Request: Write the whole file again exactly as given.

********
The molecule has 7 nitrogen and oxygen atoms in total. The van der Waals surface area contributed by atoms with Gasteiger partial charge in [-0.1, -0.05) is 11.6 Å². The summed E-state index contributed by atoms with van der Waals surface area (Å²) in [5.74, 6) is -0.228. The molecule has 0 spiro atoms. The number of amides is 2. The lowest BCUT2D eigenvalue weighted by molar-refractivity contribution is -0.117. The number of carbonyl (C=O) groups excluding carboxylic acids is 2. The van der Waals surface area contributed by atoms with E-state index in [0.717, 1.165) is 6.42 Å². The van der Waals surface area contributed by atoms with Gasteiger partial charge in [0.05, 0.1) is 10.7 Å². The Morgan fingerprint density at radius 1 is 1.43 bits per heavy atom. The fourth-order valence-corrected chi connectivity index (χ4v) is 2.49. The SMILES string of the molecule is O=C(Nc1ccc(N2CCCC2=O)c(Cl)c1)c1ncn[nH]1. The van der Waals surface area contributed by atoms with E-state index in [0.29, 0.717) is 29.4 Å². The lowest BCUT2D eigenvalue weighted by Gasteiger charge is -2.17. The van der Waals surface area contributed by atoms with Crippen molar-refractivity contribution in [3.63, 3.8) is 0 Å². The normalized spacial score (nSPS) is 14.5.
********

The molecule has 7 nitrogen and oxygen atoms in total. The van der Waals surface area contributed by atoms with Gasteiger partial charge in [-0.1, -0.05) is 11.6 Å². The summed E-state index contributed by atoms with van der Waals surface area (Å²) in [5.74, 6) is -0.228. The molecule has 0 spiro atoms. The number of amides is 2. The lowest BCUT2D eigenvalue weighted by molar-refractivity contribution is -0.117. The number of carbonyl (C=O) groups excluding carboxylic acids is 2. The van der Waals surface area contributed by atoms with E-state index in [0.717, 1.165) is 6.42 Å². The van der Waals surface area contributed by atoms with Gasteiger partial charge in [0.05, 0.1) is 10.7 Å². The Morgan fingerprint density at radius 1 is 1.43 bits per heavy atom. The fourth-order valence-corrected chi connectivity index (χ4v) is 2.49. The SMILES string of the molecule is O=C(Nc1ccc(N2CCCC2=O)c(Cl)c1)c1ncn[nH]1. The van der Waals surface area contributed by atoms with E-state index in [0.29, 0.717) is 29.4 Å². The lowest BCUT2D eigenvalue weighted by Gasteiger charge is -2.17. The van der Waals surface area contributed by atoms with Crippen molar-refractivity contribution in [3.63, 3.8) is 0 Å². The normalized spacial score (nSPS) is 14.5.